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Sep 10, 2010

New Iranian unmanned warplane not a SA copy, except, maybe, for the tailplane

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Cable|Denel|Denel Dynamics|Raytheon|System|America|Brazil|Islamic Republic Of Iran|South Africa|United States|Jan Wessels|Skua
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Engineers at South African missile and unmanned air vehicle (UAV) company Denel Dynamics are convinced that Iran’s recently unveiled new UAV, the Karrar, is based on an old American design, and not on the Denel Dynamics Skua target drone.

At first glance, the Karrar bears a striking resemblance to the Skua, but a closer look reveals very considerable differences, points out Denel Dynamics CEO Jan Wessels. “On the Iranian UAV, the wings are underneath the fuselage and the engine is on top; on the Skua, the wings are above the fusel-age and the engine is underneath.” These are very significant and fundamental design differences.

“To our experts, most of the Iranian machine’s design features look rather as if they come from the Raytheon MQM-107 target drone,” he reports. “The Iranian aircraft shows typical US design features.”

The reason for the initial impression of similarity between the Iranian and South African designs is the tailplane. “The tailplane on the Karrar looks as if it was cut-and-paste from our design,” says Wessels. “We’ve got absolutely no aerospace and defence dealings with Iran, in strict adherence to South African arms export laws. But the Iranians could easily have photographed Skuas at the various international air shows we exhibit at.”

The Karrar – the name means ‘strike’ in the Farsi language – was unveiled on August 22 and appears to be a rather basic armed UAV. Iranian officials stated that it could attack a target 1 000 km away, carrying a 500-lb (roughly 220 kg) bomb.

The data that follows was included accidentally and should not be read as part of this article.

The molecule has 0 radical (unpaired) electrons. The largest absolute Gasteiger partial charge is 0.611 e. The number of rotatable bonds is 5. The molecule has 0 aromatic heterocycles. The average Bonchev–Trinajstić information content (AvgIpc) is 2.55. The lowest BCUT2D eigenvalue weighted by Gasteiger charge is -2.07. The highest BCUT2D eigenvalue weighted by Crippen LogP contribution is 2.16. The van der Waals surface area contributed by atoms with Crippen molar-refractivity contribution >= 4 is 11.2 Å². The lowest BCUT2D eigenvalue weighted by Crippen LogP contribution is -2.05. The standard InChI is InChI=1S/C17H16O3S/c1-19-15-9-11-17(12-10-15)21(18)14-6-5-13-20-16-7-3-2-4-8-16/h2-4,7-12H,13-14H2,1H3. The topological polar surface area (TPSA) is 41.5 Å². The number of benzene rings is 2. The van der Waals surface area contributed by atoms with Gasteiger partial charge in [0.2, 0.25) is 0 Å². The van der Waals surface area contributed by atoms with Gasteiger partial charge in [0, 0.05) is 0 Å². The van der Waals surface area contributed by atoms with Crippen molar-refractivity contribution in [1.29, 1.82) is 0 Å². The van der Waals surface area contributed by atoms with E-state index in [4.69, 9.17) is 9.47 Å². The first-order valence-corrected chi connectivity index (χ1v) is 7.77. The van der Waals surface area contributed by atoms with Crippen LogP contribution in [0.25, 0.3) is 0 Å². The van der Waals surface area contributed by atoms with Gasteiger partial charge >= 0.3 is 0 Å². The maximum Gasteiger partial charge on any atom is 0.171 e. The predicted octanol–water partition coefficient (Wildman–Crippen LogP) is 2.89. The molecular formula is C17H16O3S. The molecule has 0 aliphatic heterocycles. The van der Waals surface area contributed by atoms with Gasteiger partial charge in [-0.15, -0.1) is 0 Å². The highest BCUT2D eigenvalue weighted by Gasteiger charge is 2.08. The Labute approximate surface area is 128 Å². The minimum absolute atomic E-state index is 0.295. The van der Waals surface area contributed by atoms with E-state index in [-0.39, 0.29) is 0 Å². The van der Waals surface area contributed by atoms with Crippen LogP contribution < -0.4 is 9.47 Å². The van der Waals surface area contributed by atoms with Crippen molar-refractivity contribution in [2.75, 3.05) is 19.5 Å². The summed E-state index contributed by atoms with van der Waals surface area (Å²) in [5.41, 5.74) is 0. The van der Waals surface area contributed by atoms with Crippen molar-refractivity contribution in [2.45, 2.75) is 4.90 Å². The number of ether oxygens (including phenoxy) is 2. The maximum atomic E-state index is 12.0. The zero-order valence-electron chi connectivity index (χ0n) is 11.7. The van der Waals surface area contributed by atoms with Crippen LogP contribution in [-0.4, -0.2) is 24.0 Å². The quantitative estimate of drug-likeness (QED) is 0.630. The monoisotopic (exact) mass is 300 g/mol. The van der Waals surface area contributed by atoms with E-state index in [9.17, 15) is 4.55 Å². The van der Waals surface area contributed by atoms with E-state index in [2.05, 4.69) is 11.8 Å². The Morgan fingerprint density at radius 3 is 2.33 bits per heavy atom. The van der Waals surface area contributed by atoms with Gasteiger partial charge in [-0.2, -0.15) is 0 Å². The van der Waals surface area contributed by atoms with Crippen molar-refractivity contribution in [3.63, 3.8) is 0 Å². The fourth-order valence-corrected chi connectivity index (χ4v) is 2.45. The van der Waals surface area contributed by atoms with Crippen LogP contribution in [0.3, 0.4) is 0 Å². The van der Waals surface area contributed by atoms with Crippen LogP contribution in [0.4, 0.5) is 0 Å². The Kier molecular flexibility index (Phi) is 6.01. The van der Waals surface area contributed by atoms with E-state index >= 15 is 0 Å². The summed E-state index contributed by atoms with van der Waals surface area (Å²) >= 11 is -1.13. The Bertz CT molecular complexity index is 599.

The MQM-107 was originally developed in the early 1970s by the Beech company, in America, as a subsonic target drone for the US Army (Beech was subsequently taken over by Raytheon). It is launched from a zero-length launcher (as are most target drones) using a solid-fuel rocket booster, and is powered in flight by a small jet engine.

The original version, the MQM-107A, was exported to prerevolutionary Iran during the 1970s. The wings of the MQM-107 are underneath the fuselage, although the engine is also located below the fuselage, not above it. It has a conventional tailplane design, totally different from the Skua and the Karrar, the single fact that has created confusion about the antecedents of the Iranian design. It is believed that the Iranians re-engined their MQM-107As in the 1980s, using French engines.

The MQM-107 remains in service with the US armed forces, in its MQM-107D and MQM-107E versions.

The Skua was originally developed by Denel Dynamics (then known as Kentron) as a reconnaissance drone in the 1980s, but was converted to the role of high-speed target drone in the 1990s. It has since been employed as a target drone by a number of customers, in support of air-to-air and surface-to-air missile firings.

South Africa’s Umkhonto surface-to-air missile (another product of Denel Dynamics) has been qualified by the South African Navy using the Skua. The A-Darter air-to-air missile (being jointly developed by South Africa and Brazil, with Denel Dynamics as the lead South African company) will soon be tested against the Skua. The A-Darters will be launched from South African Air Force Saab Gripen fighters.

There will be two kinds of tests. Direct attack mode will be used to simulate attacks on tightly manoeuvring targets, while in towed-target mode the A-Darter will be fired against targets towed on a cable behind the Skua. After each mission, the Skua is recovered by para-chute.

Denel Dynamics has never considered the Skua – or any other drones in the same category – to be viable as the basis of an effective armed UAV, as they are not stealthy designs and would not be able to penetrate any modern air defence system.

 

 

 

Edited by: Martin Zhuwakinyu
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